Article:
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TCKs don’t do ‘favourite places’

Growing up as a globally mobile kid, I occasionally felt bullied into defining my international identity in ways that made me uncomfortable. This happened, for example, when people insisted I give them an answer to the question, “So of all the places you’ve lived, what’s your favourite?” If people who don’t move have one favourite place, shouldn’t I have one too? But we don’t. Global nomads know that because we...

International childhoods: a 21st century approach ...

“It wasn’t that long ago that little thought was given to the long-term effects of uprooting children at such crucial stages in their development, but research now proves there is a need to adequately prepare youngsters for what can be an intensely distressing and unsettling experience.” I took this quote from the Amazon review of a book designed to support young children to move abroad. I haven’t read the book so...

Importing a Dutch tradition

We celebrated the arrival of Saint Nicholas in Nigeria. The Dutch school was readied for the Great Man’s visit by the two pillars of this Dutch tradition in Lagos, Heleen van Rooi and Rebecca de Groot. The stage was decorated, the games were readied, the beer was set to cool (for the parents), and food was prepared. It is wonderful that cultural traditions are maintained while living overseas.* Children maintain their link...

Different worlds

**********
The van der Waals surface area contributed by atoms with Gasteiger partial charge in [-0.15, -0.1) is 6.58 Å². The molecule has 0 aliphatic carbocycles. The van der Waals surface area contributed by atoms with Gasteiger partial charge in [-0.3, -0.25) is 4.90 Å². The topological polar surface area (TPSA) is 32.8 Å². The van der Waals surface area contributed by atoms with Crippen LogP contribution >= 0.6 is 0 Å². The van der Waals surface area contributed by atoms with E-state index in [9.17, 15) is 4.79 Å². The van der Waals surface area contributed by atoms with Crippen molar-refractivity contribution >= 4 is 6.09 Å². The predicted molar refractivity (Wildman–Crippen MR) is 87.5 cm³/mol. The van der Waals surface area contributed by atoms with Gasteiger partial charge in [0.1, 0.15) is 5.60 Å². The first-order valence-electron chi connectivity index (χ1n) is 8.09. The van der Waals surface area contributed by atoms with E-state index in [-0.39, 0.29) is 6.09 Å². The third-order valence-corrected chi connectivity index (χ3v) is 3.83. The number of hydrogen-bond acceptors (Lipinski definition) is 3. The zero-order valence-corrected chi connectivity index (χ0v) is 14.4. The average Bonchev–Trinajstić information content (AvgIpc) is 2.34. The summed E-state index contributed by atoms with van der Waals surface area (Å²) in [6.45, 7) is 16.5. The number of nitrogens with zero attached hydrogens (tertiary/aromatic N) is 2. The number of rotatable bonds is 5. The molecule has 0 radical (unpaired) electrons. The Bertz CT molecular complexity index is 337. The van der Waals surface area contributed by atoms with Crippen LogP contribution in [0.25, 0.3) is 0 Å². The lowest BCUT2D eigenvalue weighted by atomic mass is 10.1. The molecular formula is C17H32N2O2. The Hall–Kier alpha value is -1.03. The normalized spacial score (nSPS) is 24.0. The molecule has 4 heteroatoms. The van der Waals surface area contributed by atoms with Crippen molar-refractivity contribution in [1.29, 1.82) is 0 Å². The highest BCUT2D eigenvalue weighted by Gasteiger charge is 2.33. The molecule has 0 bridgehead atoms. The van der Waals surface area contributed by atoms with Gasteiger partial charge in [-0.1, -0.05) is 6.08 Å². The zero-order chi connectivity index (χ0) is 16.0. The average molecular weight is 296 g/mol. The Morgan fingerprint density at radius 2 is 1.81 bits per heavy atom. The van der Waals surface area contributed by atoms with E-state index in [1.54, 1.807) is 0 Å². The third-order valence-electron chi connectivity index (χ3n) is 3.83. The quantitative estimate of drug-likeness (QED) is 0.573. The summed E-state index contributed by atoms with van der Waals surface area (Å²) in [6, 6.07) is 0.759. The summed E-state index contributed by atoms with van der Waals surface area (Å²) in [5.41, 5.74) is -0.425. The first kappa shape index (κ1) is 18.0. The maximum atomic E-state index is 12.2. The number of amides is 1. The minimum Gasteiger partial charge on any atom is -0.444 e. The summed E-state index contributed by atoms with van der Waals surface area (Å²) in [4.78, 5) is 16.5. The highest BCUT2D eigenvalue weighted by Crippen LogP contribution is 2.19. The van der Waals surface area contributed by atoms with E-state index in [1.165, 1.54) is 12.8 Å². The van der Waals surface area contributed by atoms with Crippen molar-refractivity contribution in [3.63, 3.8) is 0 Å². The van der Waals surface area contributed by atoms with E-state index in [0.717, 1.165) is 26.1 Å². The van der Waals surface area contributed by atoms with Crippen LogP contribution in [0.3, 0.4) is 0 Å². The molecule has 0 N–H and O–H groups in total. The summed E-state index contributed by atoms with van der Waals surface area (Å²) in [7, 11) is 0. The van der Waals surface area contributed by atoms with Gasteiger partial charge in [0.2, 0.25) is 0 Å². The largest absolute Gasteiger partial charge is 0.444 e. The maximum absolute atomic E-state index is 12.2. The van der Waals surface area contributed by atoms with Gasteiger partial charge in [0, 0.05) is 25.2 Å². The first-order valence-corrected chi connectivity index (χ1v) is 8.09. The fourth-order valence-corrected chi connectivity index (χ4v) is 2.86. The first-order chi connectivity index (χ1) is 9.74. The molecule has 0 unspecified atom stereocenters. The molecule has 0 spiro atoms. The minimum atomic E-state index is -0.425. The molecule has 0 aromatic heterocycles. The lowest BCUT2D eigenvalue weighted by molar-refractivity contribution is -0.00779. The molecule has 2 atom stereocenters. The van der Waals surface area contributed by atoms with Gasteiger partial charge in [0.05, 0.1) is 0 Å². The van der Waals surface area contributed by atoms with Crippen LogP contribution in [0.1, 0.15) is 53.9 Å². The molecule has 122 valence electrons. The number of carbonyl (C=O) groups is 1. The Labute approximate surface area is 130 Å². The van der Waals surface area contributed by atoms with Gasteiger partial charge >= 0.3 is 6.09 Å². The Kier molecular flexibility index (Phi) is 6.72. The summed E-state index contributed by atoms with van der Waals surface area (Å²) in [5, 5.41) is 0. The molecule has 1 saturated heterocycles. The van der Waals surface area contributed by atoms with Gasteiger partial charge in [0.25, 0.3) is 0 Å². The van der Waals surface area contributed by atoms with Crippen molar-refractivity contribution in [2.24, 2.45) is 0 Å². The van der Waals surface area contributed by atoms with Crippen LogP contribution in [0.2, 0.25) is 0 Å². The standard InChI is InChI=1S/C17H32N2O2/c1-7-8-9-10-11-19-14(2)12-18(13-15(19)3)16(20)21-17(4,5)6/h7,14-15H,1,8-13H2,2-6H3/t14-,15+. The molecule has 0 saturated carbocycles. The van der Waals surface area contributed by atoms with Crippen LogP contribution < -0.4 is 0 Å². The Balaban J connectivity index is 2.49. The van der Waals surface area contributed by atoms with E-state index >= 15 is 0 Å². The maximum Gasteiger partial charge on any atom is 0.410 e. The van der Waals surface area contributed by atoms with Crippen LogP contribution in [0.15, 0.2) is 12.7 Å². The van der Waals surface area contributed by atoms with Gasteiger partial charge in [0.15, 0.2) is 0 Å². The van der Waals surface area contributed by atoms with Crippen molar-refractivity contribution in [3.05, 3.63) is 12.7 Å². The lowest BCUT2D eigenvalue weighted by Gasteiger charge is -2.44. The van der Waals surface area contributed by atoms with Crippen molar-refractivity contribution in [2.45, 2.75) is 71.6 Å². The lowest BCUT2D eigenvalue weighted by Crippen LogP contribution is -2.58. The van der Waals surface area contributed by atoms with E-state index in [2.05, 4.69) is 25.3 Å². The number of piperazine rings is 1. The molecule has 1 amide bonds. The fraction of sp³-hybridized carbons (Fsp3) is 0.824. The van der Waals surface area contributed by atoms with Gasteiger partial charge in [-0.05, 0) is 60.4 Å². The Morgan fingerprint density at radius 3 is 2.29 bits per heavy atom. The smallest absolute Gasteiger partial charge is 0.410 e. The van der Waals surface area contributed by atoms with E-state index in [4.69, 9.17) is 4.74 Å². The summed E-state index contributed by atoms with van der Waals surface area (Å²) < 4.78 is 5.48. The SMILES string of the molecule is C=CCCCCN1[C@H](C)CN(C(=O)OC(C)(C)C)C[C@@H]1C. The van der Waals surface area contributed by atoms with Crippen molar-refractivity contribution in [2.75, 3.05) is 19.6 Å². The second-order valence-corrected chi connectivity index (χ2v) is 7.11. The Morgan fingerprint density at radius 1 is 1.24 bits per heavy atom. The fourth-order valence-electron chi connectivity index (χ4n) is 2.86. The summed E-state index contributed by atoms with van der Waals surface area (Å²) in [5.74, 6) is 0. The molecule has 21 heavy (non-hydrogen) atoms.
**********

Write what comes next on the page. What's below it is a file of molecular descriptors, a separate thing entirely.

In economy class on our Virgin Airlines flight to London, our knees knocked against the seat before us. In the middle column of the plane, my daughter had the isle seat to my left, and I prayed that the seat to my right would remain empty. It wasn’t to be. A short, well-rounded Nigerian woman in black trousers and a black, thickly padded winter coat edged towards our row. The young Nigerian lady in the isle seat stood up to...

Teenage managers

There are no management books that deal with the particular issues teenagers face when dealing with household staff. While in Nigeria, our kids are learning such people-management skills through trial and error as they deal with our driver, Efe, and our security man, Osagie. For those of you who don’t live in Nigeria, the idea of having a driver and personal bodyguard (who sits in the front passenger seat) probably sounds...

Teenagers in Lagos

‘Hey, mom. How far?’ Since we moved to Lagos, my son has discovered Pidgin English and the spicy barbecued beef sticks sold on the side of the road. ‘What’s up with you?’ ‘Can I go to astro-turf after school with the guys?’ ‘Actually, I’m afraid that won’t be possible today. There’s a curfew and…’ ‘What?!!!!’ I explained that security messages popped into my phone all afternoon. I...
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